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Digital Audio Essentials by Bruce Fries, Marty Fries

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Organization of This Book

This book is divided into five parts:

  • Part I, Going Digital , introduces you to the many benefits of digital audio. You’ll get the history as well as the big picture on new technologies and business models revolutionizing the music industry. We also cover the hardware and software you’ll need to get started, along with the best ways to integrate your existing stereo or home entertainment system with your computer for the ultimate digital audio experience.

  • Part II, Listening to Digital Music , shows you how to organize and play music on your computer using several popular jukebox programs. You’ll learn about the different types of online music services, including downloadable music stores, music subscription services, file-sharing networks, and Internet radio stations. You’ll also learn how to take your digital music with you in a portable player such as the iPod, and how to listen to downloadable music on your car stereo.

  • Part III, The Nuts and Bolts of Digital Audio , covers the fundamental theories of digital audio, including how analog sound is captured and converted to digital format. We cover common digital audio formats, from the uncompressed PCM format used on audio CDs to common “lossless” and “lossy” compressed formats, including MP3, RealAudio, and Windows Media Audio. We also cover the high-resolution audio formats used for DVD-Audio, DVD-Video, and the Super Audio CD. A separate chapter covers the details of MPEG Audio, which includes MP3 and the AAC format used by iTunes.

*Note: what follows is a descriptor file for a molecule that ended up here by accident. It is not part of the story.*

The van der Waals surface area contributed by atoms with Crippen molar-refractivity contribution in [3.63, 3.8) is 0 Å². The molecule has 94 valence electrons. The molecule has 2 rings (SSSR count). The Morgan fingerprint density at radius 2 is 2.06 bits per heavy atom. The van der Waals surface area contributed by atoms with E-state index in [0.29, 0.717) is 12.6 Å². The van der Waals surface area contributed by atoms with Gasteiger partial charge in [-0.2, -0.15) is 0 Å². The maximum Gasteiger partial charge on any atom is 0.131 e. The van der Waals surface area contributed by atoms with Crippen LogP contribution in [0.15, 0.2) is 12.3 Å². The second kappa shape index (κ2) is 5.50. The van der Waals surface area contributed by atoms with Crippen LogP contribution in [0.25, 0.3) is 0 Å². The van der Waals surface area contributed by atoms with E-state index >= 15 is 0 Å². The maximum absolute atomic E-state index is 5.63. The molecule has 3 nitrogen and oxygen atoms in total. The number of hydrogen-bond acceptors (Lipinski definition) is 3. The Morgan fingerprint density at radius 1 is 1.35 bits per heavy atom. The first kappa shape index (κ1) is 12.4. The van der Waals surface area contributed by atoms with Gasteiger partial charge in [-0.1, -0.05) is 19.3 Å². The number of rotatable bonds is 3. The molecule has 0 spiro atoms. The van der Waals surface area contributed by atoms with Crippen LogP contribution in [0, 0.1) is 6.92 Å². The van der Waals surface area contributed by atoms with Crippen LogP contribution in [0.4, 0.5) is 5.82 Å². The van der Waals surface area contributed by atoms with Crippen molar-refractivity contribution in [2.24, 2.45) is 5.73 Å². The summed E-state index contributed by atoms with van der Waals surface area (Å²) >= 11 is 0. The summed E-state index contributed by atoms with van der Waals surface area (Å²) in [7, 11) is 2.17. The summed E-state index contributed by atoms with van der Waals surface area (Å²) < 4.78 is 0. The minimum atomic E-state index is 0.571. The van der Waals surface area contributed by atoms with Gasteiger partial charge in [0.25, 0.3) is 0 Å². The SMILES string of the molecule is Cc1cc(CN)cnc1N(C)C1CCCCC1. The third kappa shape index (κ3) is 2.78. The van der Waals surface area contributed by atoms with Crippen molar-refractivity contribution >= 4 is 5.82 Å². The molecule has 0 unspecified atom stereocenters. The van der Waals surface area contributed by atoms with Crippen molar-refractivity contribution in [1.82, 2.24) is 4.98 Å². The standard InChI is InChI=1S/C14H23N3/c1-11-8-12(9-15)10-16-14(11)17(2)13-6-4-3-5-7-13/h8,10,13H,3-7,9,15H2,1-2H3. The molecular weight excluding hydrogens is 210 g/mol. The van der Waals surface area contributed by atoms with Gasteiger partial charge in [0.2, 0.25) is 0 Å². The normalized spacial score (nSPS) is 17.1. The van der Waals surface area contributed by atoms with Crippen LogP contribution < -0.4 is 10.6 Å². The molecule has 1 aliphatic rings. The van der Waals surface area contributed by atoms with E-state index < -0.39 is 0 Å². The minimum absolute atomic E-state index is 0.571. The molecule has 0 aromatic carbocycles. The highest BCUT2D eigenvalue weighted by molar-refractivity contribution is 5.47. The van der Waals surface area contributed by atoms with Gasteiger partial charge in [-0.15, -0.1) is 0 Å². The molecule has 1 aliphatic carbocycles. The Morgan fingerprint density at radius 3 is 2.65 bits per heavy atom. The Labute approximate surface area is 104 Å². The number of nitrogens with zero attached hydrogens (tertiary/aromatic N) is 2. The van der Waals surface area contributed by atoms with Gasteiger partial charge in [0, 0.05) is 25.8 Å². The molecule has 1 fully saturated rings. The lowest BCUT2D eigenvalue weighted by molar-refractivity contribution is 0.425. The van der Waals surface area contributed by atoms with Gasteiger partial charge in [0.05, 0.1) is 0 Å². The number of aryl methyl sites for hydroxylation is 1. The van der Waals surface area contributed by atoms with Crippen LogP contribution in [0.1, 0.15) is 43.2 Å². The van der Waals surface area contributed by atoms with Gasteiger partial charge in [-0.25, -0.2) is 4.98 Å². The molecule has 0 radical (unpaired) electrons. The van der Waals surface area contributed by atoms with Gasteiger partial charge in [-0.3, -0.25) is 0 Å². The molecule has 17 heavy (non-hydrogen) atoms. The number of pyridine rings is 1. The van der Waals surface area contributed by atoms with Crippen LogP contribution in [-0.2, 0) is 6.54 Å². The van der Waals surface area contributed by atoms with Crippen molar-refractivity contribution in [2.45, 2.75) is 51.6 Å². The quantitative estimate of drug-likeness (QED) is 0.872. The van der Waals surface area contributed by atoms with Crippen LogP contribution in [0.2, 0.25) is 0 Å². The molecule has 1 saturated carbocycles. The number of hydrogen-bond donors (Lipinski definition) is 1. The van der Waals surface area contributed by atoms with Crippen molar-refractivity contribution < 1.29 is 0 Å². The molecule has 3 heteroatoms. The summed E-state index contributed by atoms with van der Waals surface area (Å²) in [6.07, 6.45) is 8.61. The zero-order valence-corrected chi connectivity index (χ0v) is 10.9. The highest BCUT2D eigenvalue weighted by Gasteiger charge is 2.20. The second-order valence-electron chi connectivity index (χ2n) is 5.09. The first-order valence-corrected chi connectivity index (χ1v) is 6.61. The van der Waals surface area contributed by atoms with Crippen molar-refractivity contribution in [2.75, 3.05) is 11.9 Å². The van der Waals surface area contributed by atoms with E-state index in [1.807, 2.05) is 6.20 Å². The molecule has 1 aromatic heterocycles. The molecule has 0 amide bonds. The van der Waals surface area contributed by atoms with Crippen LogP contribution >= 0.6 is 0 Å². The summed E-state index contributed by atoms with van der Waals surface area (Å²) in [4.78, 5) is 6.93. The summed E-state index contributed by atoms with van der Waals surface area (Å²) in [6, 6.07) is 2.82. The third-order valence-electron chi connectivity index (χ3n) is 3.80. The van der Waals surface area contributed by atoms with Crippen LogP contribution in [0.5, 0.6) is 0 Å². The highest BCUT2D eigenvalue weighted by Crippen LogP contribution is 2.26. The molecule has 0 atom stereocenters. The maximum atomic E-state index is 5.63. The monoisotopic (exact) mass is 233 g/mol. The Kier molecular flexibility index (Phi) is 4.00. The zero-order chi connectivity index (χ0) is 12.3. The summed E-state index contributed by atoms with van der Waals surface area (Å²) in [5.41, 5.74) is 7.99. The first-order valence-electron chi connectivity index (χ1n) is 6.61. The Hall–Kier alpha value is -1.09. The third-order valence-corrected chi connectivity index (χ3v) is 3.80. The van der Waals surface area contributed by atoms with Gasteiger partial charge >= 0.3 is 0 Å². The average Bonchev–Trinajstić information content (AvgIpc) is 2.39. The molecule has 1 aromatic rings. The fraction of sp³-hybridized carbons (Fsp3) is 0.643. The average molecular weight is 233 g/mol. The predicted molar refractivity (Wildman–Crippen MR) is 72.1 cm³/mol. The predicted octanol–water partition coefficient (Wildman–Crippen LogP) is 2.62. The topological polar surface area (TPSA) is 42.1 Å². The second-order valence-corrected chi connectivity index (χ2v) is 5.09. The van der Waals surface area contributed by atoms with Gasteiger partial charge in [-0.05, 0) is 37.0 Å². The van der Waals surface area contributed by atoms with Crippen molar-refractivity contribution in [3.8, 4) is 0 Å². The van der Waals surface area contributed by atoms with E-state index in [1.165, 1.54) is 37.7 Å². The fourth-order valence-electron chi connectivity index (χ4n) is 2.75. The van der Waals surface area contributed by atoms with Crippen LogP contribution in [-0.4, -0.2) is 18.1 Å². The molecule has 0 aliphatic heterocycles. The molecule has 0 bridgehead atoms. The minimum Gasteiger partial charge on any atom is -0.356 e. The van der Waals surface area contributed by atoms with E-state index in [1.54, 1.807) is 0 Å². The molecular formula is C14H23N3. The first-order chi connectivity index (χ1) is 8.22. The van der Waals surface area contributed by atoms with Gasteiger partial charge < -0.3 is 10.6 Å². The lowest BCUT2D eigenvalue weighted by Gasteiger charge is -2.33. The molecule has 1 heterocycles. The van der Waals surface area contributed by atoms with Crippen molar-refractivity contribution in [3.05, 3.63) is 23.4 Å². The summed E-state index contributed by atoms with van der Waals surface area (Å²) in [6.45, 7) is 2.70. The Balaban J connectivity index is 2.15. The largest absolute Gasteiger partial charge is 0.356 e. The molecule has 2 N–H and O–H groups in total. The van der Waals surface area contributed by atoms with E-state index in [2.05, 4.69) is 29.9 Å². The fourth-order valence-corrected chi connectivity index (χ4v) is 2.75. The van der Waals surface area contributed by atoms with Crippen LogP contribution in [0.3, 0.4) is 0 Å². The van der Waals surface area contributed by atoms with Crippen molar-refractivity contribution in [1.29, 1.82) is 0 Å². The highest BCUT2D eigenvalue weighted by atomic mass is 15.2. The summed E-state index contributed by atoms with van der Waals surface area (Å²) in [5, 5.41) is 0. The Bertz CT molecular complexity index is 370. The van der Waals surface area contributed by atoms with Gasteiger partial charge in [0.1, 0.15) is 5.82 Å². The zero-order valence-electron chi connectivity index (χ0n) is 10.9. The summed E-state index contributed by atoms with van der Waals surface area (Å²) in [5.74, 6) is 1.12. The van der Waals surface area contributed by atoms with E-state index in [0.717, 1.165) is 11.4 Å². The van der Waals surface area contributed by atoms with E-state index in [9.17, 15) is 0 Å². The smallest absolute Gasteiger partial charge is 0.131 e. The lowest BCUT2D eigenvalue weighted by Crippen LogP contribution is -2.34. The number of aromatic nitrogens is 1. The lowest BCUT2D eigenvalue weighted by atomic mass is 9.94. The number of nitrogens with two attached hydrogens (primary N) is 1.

• Part IV, Capturing and Editing Audio , covers how to get audio onto your computer, either by recording it through your sound card or by “ripping” it from a CD. Once the audio is on your computer, you’ll learn how to edit it and convert it into common formats, including MP3. You’ll learn how to minimize noise and get the best-quality sound from your equipment. We also include a detailed chapter that shows you how to capture and clean up audio from your old records and tapes and explains the important differences between modern vinyl records and wide-groove vintage records.

  • Part V, Sharing and Distributing Your Music , cover show to burn songs from your digital music library to standard audio CDs, how to create MP3 CDs that can hold more than 12 hours of music, and how to set up your own Internet radio station. You’ll find detailed instructions for setting up a station on Live365 and for configuring a Nicecast or SHOUT cast server on your own computer. Finally, we cover the all important aspects of copyright law as it applies to digital audio, so you can avoid expensive legal headaches.

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